© Alan McAteer
  © Alan McAteer
 © Amano Studio
  © Amano Studio
 
 © Ross Aitken
  © Ross Aitken
 © Alan McAteer
  © Alan McAteer

Overview

NVA’s Speed of Light is based on the interaction of movement, light and sound over specific terrain. As a public art performance – and through the stunning photography and film it inspires – we can look again at familiar perspectives of a city or rural setting and appreciate where we live.

“A procession of people, forsaking dreams of athletic heroism, committed instead to choreographed, communal movement. The combined effect of this kinetic energy is sensational; runners lending their honest toil to create a strange new geometry across the cityscape.”

Starting as NVA’s response to the London 2012 Olympic and Paralympic Games, Speed of Light fulfilled a desire to elevate non-elite distance and endurance running to the realms of the extraordinary. It premiered on Arthur’s Seat as part of the Edinburgh International Festival with 4,000 hill runners taking part over 21 nights.

Three years ago NVA set out to discover if runners could ‘harvest’ their own energy through self-generating dynamo systems as well as carry their own power to illuminate their passage. We designed flickering light sources that could be powered by hand movement alone. These were incorporated into bespoke LED light suits containing portable battery packs and remote wireless technologies.

The 120 suits worn by runners are individually controlled from a central system which can instantaneously change colour, flash-rate and luminosity, producing the stunning light patterns made by the choreographed actions of massed runners. Movement is seen as fundamental to how we order our perception of space, thus the rhythm of movement becomes a source of creativity in itself extending our understanding of the world.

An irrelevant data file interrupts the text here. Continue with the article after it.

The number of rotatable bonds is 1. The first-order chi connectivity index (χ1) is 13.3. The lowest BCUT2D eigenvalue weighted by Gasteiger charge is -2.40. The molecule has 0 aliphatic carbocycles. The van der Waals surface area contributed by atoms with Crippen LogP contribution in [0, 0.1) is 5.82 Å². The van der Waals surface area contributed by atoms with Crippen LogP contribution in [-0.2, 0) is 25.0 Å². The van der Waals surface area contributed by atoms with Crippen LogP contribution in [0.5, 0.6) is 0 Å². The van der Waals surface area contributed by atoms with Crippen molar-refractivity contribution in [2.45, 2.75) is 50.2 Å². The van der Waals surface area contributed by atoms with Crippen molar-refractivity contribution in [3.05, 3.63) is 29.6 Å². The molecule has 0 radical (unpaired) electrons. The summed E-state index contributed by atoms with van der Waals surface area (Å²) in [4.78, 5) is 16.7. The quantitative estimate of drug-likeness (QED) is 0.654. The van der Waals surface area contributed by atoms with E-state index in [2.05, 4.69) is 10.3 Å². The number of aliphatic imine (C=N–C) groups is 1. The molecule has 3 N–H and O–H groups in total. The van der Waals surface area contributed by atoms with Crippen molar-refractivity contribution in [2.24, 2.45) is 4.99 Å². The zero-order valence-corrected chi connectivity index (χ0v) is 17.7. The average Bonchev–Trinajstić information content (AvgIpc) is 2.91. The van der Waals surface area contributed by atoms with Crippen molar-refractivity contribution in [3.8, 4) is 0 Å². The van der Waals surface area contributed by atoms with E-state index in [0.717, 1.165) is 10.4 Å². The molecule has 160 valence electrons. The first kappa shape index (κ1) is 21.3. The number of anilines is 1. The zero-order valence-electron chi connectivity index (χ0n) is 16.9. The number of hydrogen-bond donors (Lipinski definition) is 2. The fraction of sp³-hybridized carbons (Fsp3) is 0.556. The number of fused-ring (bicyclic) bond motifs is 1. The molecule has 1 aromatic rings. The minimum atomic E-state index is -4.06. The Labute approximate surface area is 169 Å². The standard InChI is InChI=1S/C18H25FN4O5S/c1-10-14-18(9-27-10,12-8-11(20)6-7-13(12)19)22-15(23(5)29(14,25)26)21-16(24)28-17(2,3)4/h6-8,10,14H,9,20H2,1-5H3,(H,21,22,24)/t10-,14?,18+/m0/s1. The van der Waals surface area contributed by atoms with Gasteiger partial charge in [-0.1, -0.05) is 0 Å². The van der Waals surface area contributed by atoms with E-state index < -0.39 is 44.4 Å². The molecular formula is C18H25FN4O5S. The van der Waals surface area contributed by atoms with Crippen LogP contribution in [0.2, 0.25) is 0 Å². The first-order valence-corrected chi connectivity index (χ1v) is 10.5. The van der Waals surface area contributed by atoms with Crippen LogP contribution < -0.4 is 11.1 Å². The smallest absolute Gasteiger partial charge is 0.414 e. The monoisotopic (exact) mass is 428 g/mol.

For a watching audience Speed of Light can be seen as a piece of abstract art, operating at the grandest scale, where the physical surroundings become an open canvas carrying a new visual language, expressing mood and movement, comprised of form, colour and line. It is also a monumental public artwork equally at home on a hillside or in the urban heart of a city, but one that is still surprisingly quiet and reflective in its mood.

Collaborating with local choreographers and runners in each country it visits, Speed of Light is now travelling to new locations worldwide.

If you are interested in touring opportunities for Speed of Light, please visit our Touring page for more details and to get in touch.

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*quote from Hayden Lorimer, Speed of Light programme notes, Edinburgh International Festival 2012